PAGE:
I Took a Week Off from Social Media (and Survived)

texting-smartphoneI joined Facebook in 2005, Twitter in 2009, and Instagram in 2013. I enjoy each of these social media platforms for different reasons, but one theme has stuck out to me recently: I’m least like Christ when I’m on social media. I’m more selfish, defensive, narcissistic, and proud when I’m reading or interacting with others online. Social media doesn’t make me sin in those ways, but it does provide plenty of provision for the flesh (Rom. 13:14).

At the turn of the year, I made a promise to myself—I would spend less time on social media, and I would stop engaging in or starting long debates. I wrote about it first in September last year, and then tweeted a thread about it again in January of this year. Here’s the third installment, I suppose.

Ever see those 20-tweet back-and-forths or the 80-comment Facebook posts? Yeah, that was me. I’ve kept the above promises to myself by-and-large this year, but I’ve still struggled to find the balance of using social media sparingly and most importantly, wisely.

So, over the past few months, I began asking those closest to me to speak into my social media activity and growing writing career (which provides more provision for the flesh). My wife, my friends, my pastors, my bosses, and my community group all worked through this with me in different ways. Two main observations came out these conversations:

  • I love debate, dialogue, and interactions about thoughts and ideas—for better or worse. Social media has always been a good place for that. But though good conversations happen on occasion, social media isn’t really built for thoughtful, winsome dialogue. One person told me that when they think of Brandon Smith on social media, they don’t really think of self-promotion or controversy—instead, they think of “gotcha” replies to people and trying to put down others to make myself look smart. I’d never thought I did this, but they’re right. I do.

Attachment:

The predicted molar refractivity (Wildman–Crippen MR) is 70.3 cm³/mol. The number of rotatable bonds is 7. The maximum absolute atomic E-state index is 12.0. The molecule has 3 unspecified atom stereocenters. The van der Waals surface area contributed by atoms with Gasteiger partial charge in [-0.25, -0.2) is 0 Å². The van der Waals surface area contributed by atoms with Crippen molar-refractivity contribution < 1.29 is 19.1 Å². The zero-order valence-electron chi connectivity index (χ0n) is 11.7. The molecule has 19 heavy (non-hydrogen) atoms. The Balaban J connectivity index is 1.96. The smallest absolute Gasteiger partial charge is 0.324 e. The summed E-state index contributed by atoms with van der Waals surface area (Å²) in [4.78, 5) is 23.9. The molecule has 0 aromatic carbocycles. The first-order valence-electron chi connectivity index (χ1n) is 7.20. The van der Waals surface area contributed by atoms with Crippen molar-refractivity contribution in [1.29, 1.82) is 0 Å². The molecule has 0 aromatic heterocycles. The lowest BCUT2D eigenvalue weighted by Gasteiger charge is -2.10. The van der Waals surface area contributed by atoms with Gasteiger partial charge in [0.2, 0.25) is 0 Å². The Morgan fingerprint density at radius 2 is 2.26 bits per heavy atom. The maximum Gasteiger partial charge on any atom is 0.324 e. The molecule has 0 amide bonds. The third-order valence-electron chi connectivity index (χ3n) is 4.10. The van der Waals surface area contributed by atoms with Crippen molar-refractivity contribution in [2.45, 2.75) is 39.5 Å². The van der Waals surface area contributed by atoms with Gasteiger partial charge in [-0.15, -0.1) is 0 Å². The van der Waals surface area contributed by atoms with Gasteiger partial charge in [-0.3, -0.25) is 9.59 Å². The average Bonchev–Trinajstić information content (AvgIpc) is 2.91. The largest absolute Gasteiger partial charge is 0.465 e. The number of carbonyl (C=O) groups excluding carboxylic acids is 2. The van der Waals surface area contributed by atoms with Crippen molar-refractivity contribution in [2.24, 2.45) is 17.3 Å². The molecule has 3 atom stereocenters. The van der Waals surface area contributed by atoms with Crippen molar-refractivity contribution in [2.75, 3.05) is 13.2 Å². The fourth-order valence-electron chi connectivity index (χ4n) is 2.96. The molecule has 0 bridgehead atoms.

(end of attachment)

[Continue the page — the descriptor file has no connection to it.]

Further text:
• Social media is a great place to share ideas, projects, etc.—for better or worse. As a writer and author, social media helps me share my work and the work of others. But social media also tends toward self-promotion and is used by many to fight their fear of man. Every “like” or retweet offers us a little glimmer of hope that we’re more special than we really are. Oftentimes I’ll share a quote or a Bible verse, and be more obsessed with retweets than with whether or not it might’ve helped someone.

Coming out of these conversations, I decided to take a week off from social media a few months ago. I took the apps off my phone. I stopped checking it on my laptop. I only checked in a few times to reply to private messages related to work.

Amazingly, the world went on without me. I gained a few new followers, a few people shared tweets or posts I’d written, and a few people “liked” some Instagram posts. Otherwise, I was a ghost. And it didn’t bother me as much as I thought it would. In fact, I was overjoyed to find out that I missed a bunch of “controversies” that I couldn’t care less about.

The Way of the Lamb

On top of all of these conversations, I recently read The Way of the Dragon or the Way of the Lamb: Searching for Jesus’ Path of Power in a Church that Has Abandoned It (which I highly, highly recommend), and a particular passage stuck out to me in relation to social media:

In our day and age, it is easy to find people who speak truth (at least what they think is truth) by rejecting love and thereby the way of Christ. They lay their convictions bare, while forgetting they are engaging the family of God. Some people believe their function is to serve as God’s arbiter of truth, doling out critique and personal aspersions to any who dare hold competing theological views. Others stand against those who embrace power to control, but seek to crush them with their words, verbally employing the very power they desire to resist. Some troll for the errors of others, not out of a desire to lovingly correct or reprove, but in order to create their own platform; they call themselves prophets, but they are self-aggrandizing charlatans.